Connie Batlevi, MD, PhD, discusses the rate of patient relapse and current treatment options and considerations for relapsed/refractory follicular lymphoma.
Kristie L. Kahl: Hi, and welcome to this CancerNetwork® OncView™ program titled “Updates in Therapies of Relapse and Refractory Follicular Lymphoma.” I’m Kristie Kahl, vice president of content with CancerNetwork®. We have with us today Dr Connie Batlevi from Memorial Sloan Kettering Cancer Center in New York, New York. Thank you for joining us today and let’s get started. Dr Batlevi, how many patients relapse after frontline therapy?
Connie Batlevi, MD, PhD: First off, thank you for having me. Follicular lymphoma is considered a noncurable indolent lymphoma. The goals of any treatment are to balance the effectiveness of treatment, as well as the quality of life and cost of care during a treatment decision. In some of our longitudinal studies, about 50% of patients relapse after frontline therapy over a decade of observation. However, as patients are thankfully living beyond a decade, we know that patients are ultimately always at risk for a relapse.
Kristie L. Kahl: What are the treatment goals in the relapsed/refractory setting?
Connie Batlevi, MD, PhD: The selection of treatment at first relapse is dependent on multiple parameters, such as a patient’s functional status, the characteristics of their relapse, their prior treatments, their prior response, and their duration of response to treatment. There are a lot of different treatments. They can be chemotherapy with a CD20-directed antibody, CD20 antibodies by themselves, lenalidomide-based treatments, or even local therapy with radiation.
Kristie L. Kahl: What has been the impact of new treatment options on the overall treatment landscape?
Connie Batlevi, MD, PhD: New treatments in follicular lymphoma are an exciting component of drug development in the space. Over the last several decades, we see that the overall survival and progression-free survival are improving over time with follicular lymphoma. I can only assume that this is partially a result of the many treatment options that we have developed for this lymphoma subtype.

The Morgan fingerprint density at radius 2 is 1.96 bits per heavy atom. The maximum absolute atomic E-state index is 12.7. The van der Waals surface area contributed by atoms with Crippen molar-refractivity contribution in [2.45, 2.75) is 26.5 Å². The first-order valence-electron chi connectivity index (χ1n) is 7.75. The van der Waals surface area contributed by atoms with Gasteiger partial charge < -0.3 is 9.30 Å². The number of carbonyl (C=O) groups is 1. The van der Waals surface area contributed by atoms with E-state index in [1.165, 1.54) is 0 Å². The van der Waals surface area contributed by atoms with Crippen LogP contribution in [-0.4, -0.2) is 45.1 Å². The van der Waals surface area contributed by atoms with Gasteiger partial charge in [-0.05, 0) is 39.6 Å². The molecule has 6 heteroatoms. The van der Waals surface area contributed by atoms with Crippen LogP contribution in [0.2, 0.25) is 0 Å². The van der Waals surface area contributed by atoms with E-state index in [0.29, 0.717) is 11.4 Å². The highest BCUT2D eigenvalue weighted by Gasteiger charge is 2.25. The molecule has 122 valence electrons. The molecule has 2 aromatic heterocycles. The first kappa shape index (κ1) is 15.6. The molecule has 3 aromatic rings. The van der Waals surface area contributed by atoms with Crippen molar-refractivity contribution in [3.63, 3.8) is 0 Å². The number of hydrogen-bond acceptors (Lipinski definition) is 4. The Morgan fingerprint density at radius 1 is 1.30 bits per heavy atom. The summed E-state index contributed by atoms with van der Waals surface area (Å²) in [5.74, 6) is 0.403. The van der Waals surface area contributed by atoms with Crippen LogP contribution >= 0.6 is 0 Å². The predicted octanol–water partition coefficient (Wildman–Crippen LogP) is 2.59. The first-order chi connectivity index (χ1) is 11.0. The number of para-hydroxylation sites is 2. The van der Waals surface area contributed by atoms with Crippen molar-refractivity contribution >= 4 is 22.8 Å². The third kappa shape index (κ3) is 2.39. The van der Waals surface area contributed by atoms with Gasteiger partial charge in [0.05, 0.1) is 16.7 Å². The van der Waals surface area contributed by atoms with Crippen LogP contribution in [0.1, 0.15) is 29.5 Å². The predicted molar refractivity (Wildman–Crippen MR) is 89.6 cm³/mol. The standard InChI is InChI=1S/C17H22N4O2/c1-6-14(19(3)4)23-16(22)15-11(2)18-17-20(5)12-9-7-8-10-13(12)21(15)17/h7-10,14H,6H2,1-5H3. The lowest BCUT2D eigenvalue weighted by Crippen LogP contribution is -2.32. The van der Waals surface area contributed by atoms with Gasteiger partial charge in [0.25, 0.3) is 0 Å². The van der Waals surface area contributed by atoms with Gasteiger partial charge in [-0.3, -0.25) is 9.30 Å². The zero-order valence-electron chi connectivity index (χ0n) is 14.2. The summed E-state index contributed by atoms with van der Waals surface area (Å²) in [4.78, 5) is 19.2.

Kristie L. Kahl: What factors do you consider when choosing treatment for first relapse in a relapsed/refractory follicular lymphoma patient?
Connie Batlevi, MD, PhD: There’s a variety of parameters to help us guide treatment selection at the first relapse. First a patient’s functional status, which is independent of their disease status, guides what one may offer. In the clinic, I may be looking at how a patient walks into a room, or I ask about their level of independence at home. Next I evaluate the characteristics of their relapse, the volume of their disease based on imaging, the impact on blood counts based on blood work, metabolic activity as determined by a PET [positron emission tomography] scan, and genetic and pathologic features of their disease, like a high Ki-67 or certain genetic features. A biopsy is almost always an important aspect of disease assessment because these are key to identifying a transformation. A transformation is where the follicular lymphoma changes to diffuse large B-cell lymphoma. If a transformation were to occur, that would change the management. Then I weigh their prior treatments and their response to treatment in order to guide that first relapse treatment.
Kristie L. Kahl: For each treatment option, is there a preferred patient type for each one?
Connie Batlevi, MD, PhD: In many ways patients are able to receive a lot of different types of treatments, but it’s based on all of those other things that we talked about. Broadly speaking, if we gave CHOP-based chemotherapy [cyclophosphamide, hydroxydaunorubicin, vincristine sulfate, and prednisone] for somebody in the frontline setting, we probably would not give CHOP-based therapy again in this first relapse. Similarly, if they got bendamustine in the first round, then they may not get it in the second round. We must balance out the adverse effects of each of those chemotherapy regimens, as well as the duration of those chemotherapy regimens, in order to select it. There’s always immune-based target therapies, like lenalidomide, but those are often longer durations of treatments, and we have to factor in each individual patient’s lifestyle as well. For the truly frail patients, we can make those guides very broad aspects where maybe they should get a single agent anti-CD20 antibody, or localized therapy, or tazemetostat, which is approved to serve in this setting.
Another segue into this is, how do we time that treatment? Just because a patient relapses doesn’t always mean that they require treatment. In the frontline setting, we use criteria like Guelph criteria. This is a set of clinical criteria that was validated to guide frontline treatment of follicular lymphoma. Those criteria include having more than 3 lymph nodes that are more than 3 cm, any 1 lymph node more than 7 cm, or if there’s any effect of the lymph nodes on any critical organs, or impact on blood counts, etc. Although I use those parameters for subsequent lines of therapy, it’s a guide and less so a mandate. I keep it in consideration when deciding which patients in this relapse setting need observation or treatment.
Transcript edited for clarity.